So in addition to my legal practice, I keep active with small media labs and the development of digital workflows – from vision and conceptualization, to original content production, to payment and communications systems, to legal and financial infrastructure, and to, of course, web and application design and development (see some recent sites in Fig. 2). I deploy a curated selection of tools and am particularly endeared and indebted to minimalistic techniques that help short-circuit embedded industry inefficiencies.

Fig. 2 – Recent Sites

For the ultra curious, here is an example of the kind of thing that can happen on the inside of a web project. This is a PHP function for confining the scope of a visitor’s site search to a species of WordPress content, i.e. the results displayed will be drawn only from the information contained in a specified table of the linked database. These kinds of functions are incredibly useful and multitudinous in form – just about any relationship between content and logic you can imagine could be composed as a mathematical-linguistic equation to yield a desired output. (WordPress powers almost a quarter of all websites around the world, for example The New York Times, Google Ventures, and the one you are reading right now. Also, PHP is the language behind Facebook. Though there are definitely more modern languages out there.) Note the closing brace at the end of this code block.

add_filter( 'pre_get_posts', 'lets_exclude_pages' );

function lets_exclude_pages( $query ) {

if ( $query->is_search ) {

$query->set( 'post_type', 'post' );

}

return $query;

} ←

Code is laid out as it is for a variety of reasons. As they are in law, accurate language and punctuation are requisite. And here too there are elements of style that stem from sound principles.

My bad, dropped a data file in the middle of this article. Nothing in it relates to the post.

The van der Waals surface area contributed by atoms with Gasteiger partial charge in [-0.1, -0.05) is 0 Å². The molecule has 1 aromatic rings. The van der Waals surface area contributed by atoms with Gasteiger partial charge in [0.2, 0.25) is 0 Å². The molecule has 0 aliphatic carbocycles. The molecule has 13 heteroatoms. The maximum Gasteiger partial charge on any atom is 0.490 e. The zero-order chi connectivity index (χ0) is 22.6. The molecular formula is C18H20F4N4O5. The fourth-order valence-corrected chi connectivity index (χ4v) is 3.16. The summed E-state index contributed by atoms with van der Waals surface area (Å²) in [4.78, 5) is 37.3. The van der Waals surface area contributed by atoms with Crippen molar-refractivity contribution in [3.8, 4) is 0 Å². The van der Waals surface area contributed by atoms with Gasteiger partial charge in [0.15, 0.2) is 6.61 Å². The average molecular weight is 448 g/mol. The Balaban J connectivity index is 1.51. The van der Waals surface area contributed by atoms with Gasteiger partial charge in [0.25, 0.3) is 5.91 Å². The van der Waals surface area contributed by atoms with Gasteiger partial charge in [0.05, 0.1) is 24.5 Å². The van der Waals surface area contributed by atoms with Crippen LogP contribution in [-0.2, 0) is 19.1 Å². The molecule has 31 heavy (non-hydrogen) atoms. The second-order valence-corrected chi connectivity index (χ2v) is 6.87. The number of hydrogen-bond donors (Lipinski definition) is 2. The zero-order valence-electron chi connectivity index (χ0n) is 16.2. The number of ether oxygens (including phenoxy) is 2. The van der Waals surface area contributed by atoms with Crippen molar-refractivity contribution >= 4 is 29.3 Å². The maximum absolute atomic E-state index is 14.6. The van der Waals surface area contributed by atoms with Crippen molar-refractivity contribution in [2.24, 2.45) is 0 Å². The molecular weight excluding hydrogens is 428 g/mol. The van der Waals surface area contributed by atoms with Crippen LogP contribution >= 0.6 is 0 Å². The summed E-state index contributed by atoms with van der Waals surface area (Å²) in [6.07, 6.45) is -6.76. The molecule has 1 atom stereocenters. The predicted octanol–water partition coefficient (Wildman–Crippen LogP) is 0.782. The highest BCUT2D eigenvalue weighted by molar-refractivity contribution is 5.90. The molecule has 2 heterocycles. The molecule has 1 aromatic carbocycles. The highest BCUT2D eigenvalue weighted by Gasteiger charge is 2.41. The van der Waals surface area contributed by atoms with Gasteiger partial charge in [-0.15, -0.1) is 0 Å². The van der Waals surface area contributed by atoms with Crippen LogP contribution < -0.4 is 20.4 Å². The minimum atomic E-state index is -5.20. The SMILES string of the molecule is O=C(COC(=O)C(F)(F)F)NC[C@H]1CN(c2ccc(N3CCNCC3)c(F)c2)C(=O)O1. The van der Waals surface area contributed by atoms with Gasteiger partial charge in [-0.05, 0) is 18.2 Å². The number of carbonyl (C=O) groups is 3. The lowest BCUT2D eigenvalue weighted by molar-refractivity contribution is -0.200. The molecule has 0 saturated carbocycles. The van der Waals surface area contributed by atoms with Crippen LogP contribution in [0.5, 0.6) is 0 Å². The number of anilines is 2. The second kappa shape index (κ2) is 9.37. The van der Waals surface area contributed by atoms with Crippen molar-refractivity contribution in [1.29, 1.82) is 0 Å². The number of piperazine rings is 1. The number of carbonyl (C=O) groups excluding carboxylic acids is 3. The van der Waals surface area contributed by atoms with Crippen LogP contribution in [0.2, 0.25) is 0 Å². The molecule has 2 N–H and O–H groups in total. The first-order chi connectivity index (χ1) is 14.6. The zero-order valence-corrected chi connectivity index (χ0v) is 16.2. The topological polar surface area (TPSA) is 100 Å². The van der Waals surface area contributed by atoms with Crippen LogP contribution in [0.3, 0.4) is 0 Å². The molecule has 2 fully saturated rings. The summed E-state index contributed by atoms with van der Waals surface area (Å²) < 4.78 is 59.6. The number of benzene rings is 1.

About that final brace – it completes the logic in the same way nested parentheticals work in legal citation. Take a look at this quadruple-nested parenthetical from a U.S. Supreme Court brief I helped draft:

The arm of the State doctrine is rooted in federalism’s abiding respect for States’ absolute discretion to delegate state authority, power, privileges, and immunities to state instrumentalities. Pennhurst State School & Hosp., 465 U.S. at 116-117 (“[T]he Eleventh Amendment’s restriction on the federal judicial power is based in large part on ‘the problems of federalism inherent in making one sovereign appear against its will in the courts of another.’ (quoting Employees v. Missouri Pub. Health Dept., 411 U.S. 279, 294 (1973)); Fed. Maritime Comm’n v. South Carolina Ports Authority, 535 U.S. 743, 765 (2002) (“While state sovereign immunity serves the important function of shielding state treasuries and thus preserving the States’ ability to govern in accordance with the will of their citizens, the doctrine’s central purpose is to ‘accord the States the respect owed them as’ joint sovereigns.” (quoting Alden v. Maine, 527 U.S. 706, 750-51 (1999), and Puerto Rico Aqueduct and Sewer Authority v. Metcalf & Eddy, Inc., 506 U.S. 139, 146 (1993)))).

This example is famous in my mind because the brief was submitted prior to my final proof and the team receiving my instruction to add the fourth closing parenthesis.

Law and software both have provided a near meditative depth of training in detail orientation of this kind, and it is always all for the client.

Did you find value in this piece? Tweet or Like it so others can, too.